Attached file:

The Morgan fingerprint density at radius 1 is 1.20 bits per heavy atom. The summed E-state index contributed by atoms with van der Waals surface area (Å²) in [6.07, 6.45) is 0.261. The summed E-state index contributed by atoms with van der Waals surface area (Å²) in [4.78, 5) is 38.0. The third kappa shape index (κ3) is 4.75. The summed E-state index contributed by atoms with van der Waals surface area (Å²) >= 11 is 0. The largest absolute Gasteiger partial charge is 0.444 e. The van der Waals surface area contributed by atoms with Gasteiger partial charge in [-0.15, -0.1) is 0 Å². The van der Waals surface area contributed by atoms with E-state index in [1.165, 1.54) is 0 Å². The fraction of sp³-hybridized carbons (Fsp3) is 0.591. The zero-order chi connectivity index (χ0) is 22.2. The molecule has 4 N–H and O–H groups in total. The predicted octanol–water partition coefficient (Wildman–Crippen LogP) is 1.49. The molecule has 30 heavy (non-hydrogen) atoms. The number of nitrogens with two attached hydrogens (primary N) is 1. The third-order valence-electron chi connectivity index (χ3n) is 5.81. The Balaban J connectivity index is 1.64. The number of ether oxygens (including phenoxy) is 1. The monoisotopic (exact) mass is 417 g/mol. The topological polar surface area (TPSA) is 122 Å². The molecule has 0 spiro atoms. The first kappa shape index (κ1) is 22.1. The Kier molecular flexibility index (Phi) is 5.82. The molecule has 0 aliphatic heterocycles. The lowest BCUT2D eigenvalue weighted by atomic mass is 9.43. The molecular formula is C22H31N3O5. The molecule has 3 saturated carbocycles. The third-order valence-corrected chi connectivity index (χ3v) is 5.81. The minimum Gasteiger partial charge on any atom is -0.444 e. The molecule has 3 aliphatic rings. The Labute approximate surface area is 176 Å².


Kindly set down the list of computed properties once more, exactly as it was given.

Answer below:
The Morgan fingerprint density at radius 1 is 1.20 bits per heavy atom. The summed E-state index contributed by atoms with van der Waals surface area (Å²) in [6.07, 6.45) is 0.261. The summed E-state index contributed by atoms with van der Waals surface area (Å²) in [4.78, 5) is 38.0. The third kappa shape index (κ3) is 4.75. The summed E-state index contributed by atoms with van der Waals surface area (Å²) >= 11 is 0. The largest absolute Gasteiger partial charge is 0.444 e. The van der Waals surface area contributed by atoms with Gasteiger partial charge in [-0.15, -0.1) is 0 Å². The van der Waals surface area contributed by atoms with E-state index in [1.165, 1.54) is 0 Å². The fraction of sp³-hybridized carbons (Fsp3) is 0.591. The zero-order chi connectivity index (χ0) is 22.2. The molecule has 4 N–H and O–H groups in total. The predicted octanol–water partition coefficient (Wildman–Crippen LogP) is 1.49. The molecule has 30 heavy (non-hydrogen) atoms. The number of nitrogens with two attached hydrogens (primary N) is 1. The third-order valence-electron chi connectivity index (χ3n) is 5.81. The Balaban J connectivity index is 1.64. The number of ether oxygens (including phenoxy) is 1. The monoisotopic (exact) mass is 417 g/mol. The topological polar surface area (TPSA) is 122 Å². The molecule has 0 spiro atoms. The first kappa shape index (κ1) is 22.1. The Kier molecular flexibility index (Phi) is 5.82. The molecule has 0 aliphatic heterocycles. The lowest BCUT2D eigenvalue weighted by atomic mass is 9.43. The molecular formula is C22H31N3O5. The molecule has 3 saturated carbocycles. The third-order valence-corrected chi connectivity index (χ3v) is 5.81. The minimum Gasteiger partial charge on any atom is -0.444 e. The molecule has 3 aliphatic rings. The Labute approximate surface area is 176 Å².